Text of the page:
Will’s Way: The challenges of looking after 49,000 ducks

I hope Farmers Weekly readers enjoy eating duck, because over the past couple of weeks I’ve been spending a lot of my time looking after around 49,000 of them.

I’m used to dealing with the day-to-day issues, but when our site manager Michael decided to take a well-earned holiday, I had to get a bit more hands-on.

Will Sargent in the duck shed

Looking after thousands of ducks is a real challenge.

He’s been doing the job for several years now and is very good at it. In fact, three of us were needed to fill in for him while he was away, so that shows you how efficient he is.

See also: More Will’s Way farming columns

I had the evening shift, which involved looking around the buildings, checking on the ducks and just generally making sure everything was working ok.

Thankfully things went fairly smoothly most of the time and any issues we did have were sorted out pretty quickly.

New recruit

I don’t think I’ll ever stop learning as a farmer, and I’ve certainly learnt a lot from this experience. Hopefully it’ll make me a better manager.

In my column last month, I mentioned the staff problems we’ve been having recently. One man was on long-term sick leave and another had decided to leave.

It hasn’t been easy finding a replacement, but after a few interviews I’m pleased to say that we now have a new member of staff.

Charlie grew up just down the road and has just got back from a spraying season in Australia. Apparently one of the fields he worked on was about the same size as our entire farm, so I hope there’s enough space for him here.

Bailing miscanthus on Will Sargent's farm

Good weather for baling miscanthus. The contractors did a good job getting it in so quickly.

We also had another bit of good news. Our miscanthus, which was harvested back in March, has been safely baled up and most of it has already been taken away.

If the wet weather had carried on any longer, we would have struggled to get the bales in dry, but a brief hot spell really helped us out.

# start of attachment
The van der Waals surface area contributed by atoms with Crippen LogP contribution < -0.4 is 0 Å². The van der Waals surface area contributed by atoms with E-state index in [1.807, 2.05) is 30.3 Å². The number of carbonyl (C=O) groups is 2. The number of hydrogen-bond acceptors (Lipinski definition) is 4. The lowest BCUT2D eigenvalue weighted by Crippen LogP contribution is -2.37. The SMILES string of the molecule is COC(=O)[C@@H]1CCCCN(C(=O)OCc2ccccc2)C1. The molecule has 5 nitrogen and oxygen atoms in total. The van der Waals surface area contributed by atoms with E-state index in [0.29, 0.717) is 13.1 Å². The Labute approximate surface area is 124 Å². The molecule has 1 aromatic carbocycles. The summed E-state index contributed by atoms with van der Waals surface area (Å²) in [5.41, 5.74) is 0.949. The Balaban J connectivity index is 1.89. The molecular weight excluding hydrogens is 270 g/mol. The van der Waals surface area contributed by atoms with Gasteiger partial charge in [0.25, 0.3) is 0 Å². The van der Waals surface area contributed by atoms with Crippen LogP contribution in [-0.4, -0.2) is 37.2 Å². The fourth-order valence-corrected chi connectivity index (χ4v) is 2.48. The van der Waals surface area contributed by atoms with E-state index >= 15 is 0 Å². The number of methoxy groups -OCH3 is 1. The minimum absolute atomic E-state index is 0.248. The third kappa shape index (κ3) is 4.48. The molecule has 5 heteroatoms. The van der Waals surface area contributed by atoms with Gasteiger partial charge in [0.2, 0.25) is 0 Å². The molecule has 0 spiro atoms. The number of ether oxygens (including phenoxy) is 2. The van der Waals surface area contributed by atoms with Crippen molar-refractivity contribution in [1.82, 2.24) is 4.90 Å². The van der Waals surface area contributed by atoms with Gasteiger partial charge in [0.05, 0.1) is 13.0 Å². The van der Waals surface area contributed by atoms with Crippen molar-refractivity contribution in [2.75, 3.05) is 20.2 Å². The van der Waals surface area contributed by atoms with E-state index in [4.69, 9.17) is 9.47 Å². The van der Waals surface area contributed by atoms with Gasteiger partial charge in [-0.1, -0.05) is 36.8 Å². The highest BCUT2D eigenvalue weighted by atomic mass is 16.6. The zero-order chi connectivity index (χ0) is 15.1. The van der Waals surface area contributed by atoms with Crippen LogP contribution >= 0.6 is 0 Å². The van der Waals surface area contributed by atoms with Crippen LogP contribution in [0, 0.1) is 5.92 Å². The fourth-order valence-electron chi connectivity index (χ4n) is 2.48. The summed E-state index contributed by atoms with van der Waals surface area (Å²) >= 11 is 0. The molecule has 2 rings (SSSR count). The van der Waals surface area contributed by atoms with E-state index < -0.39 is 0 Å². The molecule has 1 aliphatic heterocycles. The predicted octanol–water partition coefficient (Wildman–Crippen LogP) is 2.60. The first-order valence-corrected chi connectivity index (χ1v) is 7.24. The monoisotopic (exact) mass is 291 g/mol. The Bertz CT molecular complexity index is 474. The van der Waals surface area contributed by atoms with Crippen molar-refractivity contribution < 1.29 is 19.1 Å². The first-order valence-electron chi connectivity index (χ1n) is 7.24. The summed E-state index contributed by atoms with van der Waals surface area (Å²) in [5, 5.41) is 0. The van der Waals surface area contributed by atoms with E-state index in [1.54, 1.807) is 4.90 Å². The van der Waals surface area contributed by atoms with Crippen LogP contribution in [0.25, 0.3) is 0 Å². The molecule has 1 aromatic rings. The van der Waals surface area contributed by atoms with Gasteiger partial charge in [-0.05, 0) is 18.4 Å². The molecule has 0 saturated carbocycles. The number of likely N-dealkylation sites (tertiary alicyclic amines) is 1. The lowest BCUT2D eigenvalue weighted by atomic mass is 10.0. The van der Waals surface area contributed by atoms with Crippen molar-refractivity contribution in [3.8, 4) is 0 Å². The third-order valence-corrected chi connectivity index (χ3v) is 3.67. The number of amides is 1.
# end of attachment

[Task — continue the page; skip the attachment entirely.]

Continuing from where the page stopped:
It was especially satisfying when a thunderstorm broke out just after I’d finished putting the bales away. Timing is everything in farming and in this instance it was on our side.

Miscanthus starting to emerge

It doesn’t take long for miscanthus to start growing again. This is what it looked like three weeks after it was baled up.

Puppy love

The dry conditions also meant that we finally managed to drill our two fields of spring wheat. Ideally it would have gone in earlier, but so far it looks OK.

Away from farming, my house has just got a bit busier with the addition of a second black labrador. My dad’s youngest dog, Tipple, had been living over at the farm, but now he’s moved in with me.

Will Sargent's labrador Tipple and puppy Winston

Tipple and puppy Winston are still getting to know each other.

I’ve already spent a lot of time with him, particularly during the shooting season, and it’s really nice of Dad to let me look after him permanently.

He’s great company and our new puppy Winston is obsessed with him. He has also been a big hit with my two daughters. Our oldest, Eve, said Tipple was her best friend, so I think he’s fitting in well.

Will Sargent farms in south Norfolk, alongside his father, David, and uncle, Christopher. The estate covers about 800ha and is made up of arable land, a large duck-rearing site and several residential and commercial properties.

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